Definition of masculinist in US English:


(also masculist)


  • 1Characterized by or denoting attitudes or values held to be typical of men.

    ‘masculinist language’
    • ‘Violence against women is a complex issue as it is rooted in masculinist structures of power.’
    • ‘Rather, a masculinist workplace culture that rewards long hours and values competitiveness, individualism and instrumentality excludes those people that want a life outside work, whatever their gender.’
    • ‘What, then, is one to think about his language, masculinist in its assumptions from beginning to end?’
    • ‘Even gay fashions have become more masculinist.’
    • ‘Doing a quick Google search I found at least 5 Australian studies and many more international studies that discredit such claims, or are highly critical of the masculinist discourse, which often tips into misogyny.’
    • ‘It has been a profoundly masculinist culture, in ways that decades of violence could only reinforce.’
    • ‘With that term, he linked the violence of masculinist power struggles with the Western tradition's prioritization of truth.’
    • ‘Social reproduction of masculinist violence gains transmission through gender-class, and reproduces unending trauma in its women victims.’
    • ‘Yet I was ultimately left unsatisfied with these means of ‘negotiating’ the masculinist bias in this text.’
    • ‘Many of them write humour because they see it as the one way of entering a masculinist preserve.’
    • ‘This multiplicity of perspectives is necessary to my critique of the masculinist models of critical pedagogy and is an important step toward a revised critical-feminist praxis.’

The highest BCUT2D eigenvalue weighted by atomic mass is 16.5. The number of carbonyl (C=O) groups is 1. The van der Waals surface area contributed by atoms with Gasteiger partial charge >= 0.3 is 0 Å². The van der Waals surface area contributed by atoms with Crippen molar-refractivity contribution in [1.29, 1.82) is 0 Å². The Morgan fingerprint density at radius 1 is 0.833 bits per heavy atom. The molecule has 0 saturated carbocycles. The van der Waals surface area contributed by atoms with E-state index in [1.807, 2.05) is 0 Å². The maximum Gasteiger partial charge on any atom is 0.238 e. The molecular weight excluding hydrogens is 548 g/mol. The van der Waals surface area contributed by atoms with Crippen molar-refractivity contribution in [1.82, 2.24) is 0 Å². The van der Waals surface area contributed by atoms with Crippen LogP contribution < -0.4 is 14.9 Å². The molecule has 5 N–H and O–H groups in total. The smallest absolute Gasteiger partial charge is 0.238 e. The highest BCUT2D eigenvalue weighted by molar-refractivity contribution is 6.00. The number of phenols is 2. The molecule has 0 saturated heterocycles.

• ‘The newly unified German parliament replicated the same masculinist pattern, celebrating its debut with less than 10 percent women representatives.’
    • ‘Moreover, the masculinist assumptions of human rights language have already been noted, and feminists have been critical of articles in the various Declarations and Covenants which assume traditional gender roles.’
    • ‘For instance, militarist governments often endorse masculinist ideologies that define men as warriors, promoting a culture of violence that spills over into violence against women on the streets and in the home.’
    • ‘Remote from his own image as a masculinist writer, these personae, while liberating his imagination, meaningfully harken back to antique notions of the fundamentally androgynous nature of creativity.’
    • ‘The men benefit from a similar freedom to remake themselves outside masculinist stereotypes thus showing that the roles ascribed by any culture to beasts, men, and women are not fixed and immutable but open to negotiation.’
    • ‘Even though they opened doors for other women of their class, the endeavors of these elite women intellectuals did not substantially alter the masculinist narrations of the nation nor the reading of their own work as feminine.’
    • ‘I want to resist masculinist values, not to blend in to the professions and processions of men that Virginia Woolf warns against.’
    • ‘By presenting this sexuality/intellect as a burning illumination with both destructive potential and the capacity to enrapture and inspire, she revalues masculinist views of women's powers and passions.’
    • ‘He suddenly notices that the local women are gazing at him gazing, and, it is in this moment of visual inversion that the ‘satisfaction of the racist, masculinist gaze’ gets deflated and denied.’
    1. 1.1 Relating to the advocacy of the rights or needs of men.


  • An advocate of the rights or needs of men.

    • ‘The attack upon masculinists is not unique to Canada.’
    • ‘The report itself seems concerned that naive journalists are being ‘fed information’ by masculinists.’
    • ‘The construction of male and female gender roles was masculinist in nature.’
    • ‘Many masculinists feel that feminist ideology hurts not just men, but also women and children-that, for example, feminist efforts to keep fathers from children hurt children, women and men.’
    • ‘Feminist voices in the social sciences unconsciously echo this masculinist will to power in its relation to non-Western societies.’